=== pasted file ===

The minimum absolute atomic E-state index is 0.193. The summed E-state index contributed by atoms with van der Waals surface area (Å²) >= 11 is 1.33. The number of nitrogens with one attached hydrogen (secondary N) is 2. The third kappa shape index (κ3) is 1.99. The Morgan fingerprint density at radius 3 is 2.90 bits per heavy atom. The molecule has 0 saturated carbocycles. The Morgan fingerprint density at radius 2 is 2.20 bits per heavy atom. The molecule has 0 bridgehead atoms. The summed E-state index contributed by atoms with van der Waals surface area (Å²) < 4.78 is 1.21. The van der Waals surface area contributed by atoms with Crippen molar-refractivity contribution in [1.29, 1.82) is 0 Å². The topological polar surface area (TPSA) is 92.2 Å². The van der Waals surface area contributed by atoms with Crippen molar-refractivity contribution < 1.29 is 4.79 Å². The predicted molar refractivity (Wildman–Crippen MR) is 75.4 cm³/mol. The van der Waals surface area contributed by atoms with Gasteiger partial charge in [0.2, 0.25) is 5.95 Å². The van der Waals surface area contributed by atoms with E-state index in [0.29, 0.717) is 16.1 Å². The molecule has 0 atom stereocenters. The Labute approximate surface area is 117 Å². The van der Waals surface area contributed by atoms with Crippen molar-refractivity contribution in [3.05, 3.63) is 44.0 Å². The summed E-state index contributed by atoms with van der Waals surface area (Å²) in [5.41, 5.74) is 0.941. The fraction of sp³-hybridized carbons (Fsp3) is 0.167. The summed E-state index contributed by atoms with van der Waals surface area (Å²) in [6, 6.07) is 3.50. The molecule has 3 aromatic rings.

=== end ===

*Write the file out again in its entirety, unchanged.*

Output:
The minimum absolute atomic E-state index is 0.193. The summed E-state index contributed by atoms with van der Waals surface area (Å²) >= 11 is 1.33. The number of nitrogens with one attached hydrogen (secondary N) is 2. The third kappa shape index (κ3) is 1.99. The Morgan fingerprint density at radius 3 is 2.90 bits per heavy atom. The molecule has 0 saturated carbocycles. The Morgan fingerprint density at radius 2 is 2.20 bits per heavy atom. The molecule has 0 bridgehead atoms. The summed E-state index contributed by atoms with van der Waals surface area (Å²) < 4.78 is 1.21. The van der Waals surface area contributed by atoms with Crippen molar-refractivity contribution in [1.29, 1.82) is 0 Å². The topological polar surface area (TPSA) is 92.2 Å². The van der Waals surface area contributed by atoms with Crippen molar-refractivity contribution < 1.29 is 4.79 Å². The predicted molar refractivity (Wildman–Crippen MR) is 75.4 cm³/mol. The van der Waals surface area contributed by atoms with Gasteiger partial charge in [0.2, 0.25) is 5.95 Å². The van der Waals surface area contributed by atoms with E-state index in [0.29, 0.717) is 16.1 Å². The molecule has 0 atom stereocenters. The Labute approximate surface area is 117 Å². The van der Waals surface area contributed by atoms with Crippen molar-refractivity contribution in [3.05, 3.63) is 44.0 Å². The summed E-state index contributed by atoms with van der Waals surface area (Å²) in [5.41, 5.74) is 0.941. The fraction of sp³-hybridized carbons (Fsp3) is 0.167. The summed E-state index contributed by atoms with van der Waals surface area (Å²) in [6, 6.07) is 3.50. The molecule has 3 aromatic rings.